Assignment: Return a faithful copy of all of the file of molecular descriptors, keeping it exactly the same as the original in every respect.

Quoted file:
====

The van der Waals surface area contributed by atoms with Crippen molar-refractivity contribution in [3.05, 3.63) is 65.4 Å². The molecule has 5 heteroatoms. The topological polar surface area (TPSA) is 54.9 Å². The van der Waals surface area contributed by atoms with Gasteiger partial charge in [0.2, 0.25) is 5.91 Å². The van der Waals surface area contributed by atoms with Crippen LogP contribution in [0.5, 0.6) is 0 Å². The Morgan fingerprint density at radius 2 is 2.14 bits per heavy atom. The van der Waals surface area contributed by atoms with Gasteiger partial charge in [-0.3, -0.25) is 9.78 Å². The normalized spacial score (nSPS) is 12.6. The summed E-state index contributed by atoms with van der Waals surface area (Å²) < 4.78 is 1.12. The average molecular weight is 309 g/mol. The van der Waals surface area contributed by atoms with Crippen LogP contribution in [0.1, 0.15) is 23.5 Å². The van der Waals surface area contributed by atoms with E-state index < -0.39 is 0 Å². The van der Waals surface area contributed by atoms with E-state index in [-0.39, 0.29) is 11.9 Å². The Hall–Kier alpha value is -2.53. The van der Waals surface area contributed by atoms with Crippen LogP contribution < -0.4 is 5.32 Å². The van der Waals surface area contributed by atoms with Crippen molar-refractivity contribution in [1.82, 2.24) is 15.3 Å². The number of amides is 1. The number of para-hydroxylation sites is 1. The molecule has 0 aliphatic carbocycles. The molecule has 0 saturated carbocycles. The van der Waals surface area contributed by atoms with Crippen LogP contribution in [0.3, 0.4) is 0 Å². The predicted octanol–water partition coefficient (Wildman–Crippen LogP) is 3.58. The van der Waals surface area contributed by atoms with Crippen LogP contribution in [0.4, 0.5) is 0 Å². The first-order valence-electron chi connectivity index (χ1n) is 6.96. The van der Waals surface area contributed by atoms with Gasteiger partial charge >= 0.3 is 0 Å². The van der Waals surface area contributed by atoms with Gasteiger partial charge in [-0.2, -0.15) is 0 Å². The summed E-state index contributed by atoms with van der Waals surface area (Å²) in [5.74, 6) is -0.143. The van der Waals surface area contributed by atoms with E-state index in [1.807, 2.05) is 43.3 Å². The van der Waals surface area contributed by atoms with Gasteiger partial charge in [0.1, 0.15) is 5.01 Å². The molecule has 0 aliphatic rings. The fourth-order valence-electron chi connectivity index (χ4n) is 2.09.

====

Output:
The van der Waals surface area contributed by atoms with Crippen molar-refractivity contribution in [3.05, 3.63) is 65.4 Å². The molecule has 5 heteroatoms. The topological polar surface area (TPSA) is 54.9 Å². The van der Waals surface area contributed by atoms with Gasteiger partial charge in [0.2, 0.25) is 5.91 Å². The van der Waals surface area contributed by atoms with Crippen LogP contribution in [0.5, 0.6) is 0 Å². The Morgan fingerprint density at radius 2 is 2.14 bits per heavy atom. The van der Waals surface area contributed by atoms with Gasteiger partial charge in [-0.3, -0.25) is 9.78 Å². The normalized spacial score (nSPS) is 12.6. The summed E-state index contributed by atoms with van der Waals surface area (Å²) < 4.78 is 1.12. The average molecular weight is 309 g/mol. The van der Waals surface area contributed by atoms with Crippen LogP contribution in [0.1, 0.15) is 23.5 Å². The van der Waals surface area contributed by atoms with E-state index < -0.39 is 0 Å². The van der Waals surface area contributed by atoms with E-state index in [-0.39, 0.29) is 11.9 Å². The Hall–Kier alpha value is -2.53. The van der Waals surface area contributed by atoms with Crippen LogP contribution < -0.4 is 5.32 Å². The van der Waals surface area contributed by atoms with Crippen molar-refractivity contribution in [1.82, 2.24) is 15.3 Å². The number of amides is 1. The number of para-hydroxylation sites is 1. The molecule has 0 aliphatic carbocycles. The molecule has 0 saturated carbocycles. The van der Waals surface area contributed by atoms with Crippen LogP contribution in [0.3, 0.4) is 0 Å². The predicted octanol–water partition coefficient (Wildman–Crippen LogP) is 3.58. The van der Waals surface area contributed by atoms with Crippen LogP contribution in [0.4, 0.5) is 0 Å². The first-order valence-electron chi connectivity index (χ1n) is 6.96. The van der Waals surface area contributed by atoms with Gasteiger partial charge >= 0.3 is 0 Å². The van der Waals surface area contributed by atoms with Gasteiger partial charge in [-0.2, -0.15) is 0 Å². The summed E-state index contributed by atoms with van der Waals surface area (Å²) in [5.74, 6) is -0.143. The van der Waals surface area contributed by atoms with E-state index in [1.807, 2.05) is 43.3 Å². The van der Waals surface area contributed by atoms with Gasteiger partial charge in [0.1, 0.15) is 5.01 Å². The molecule has 0 aliphatic rings. The fourth-order valence-electron chi connectivity index (χ4n) is 2.09.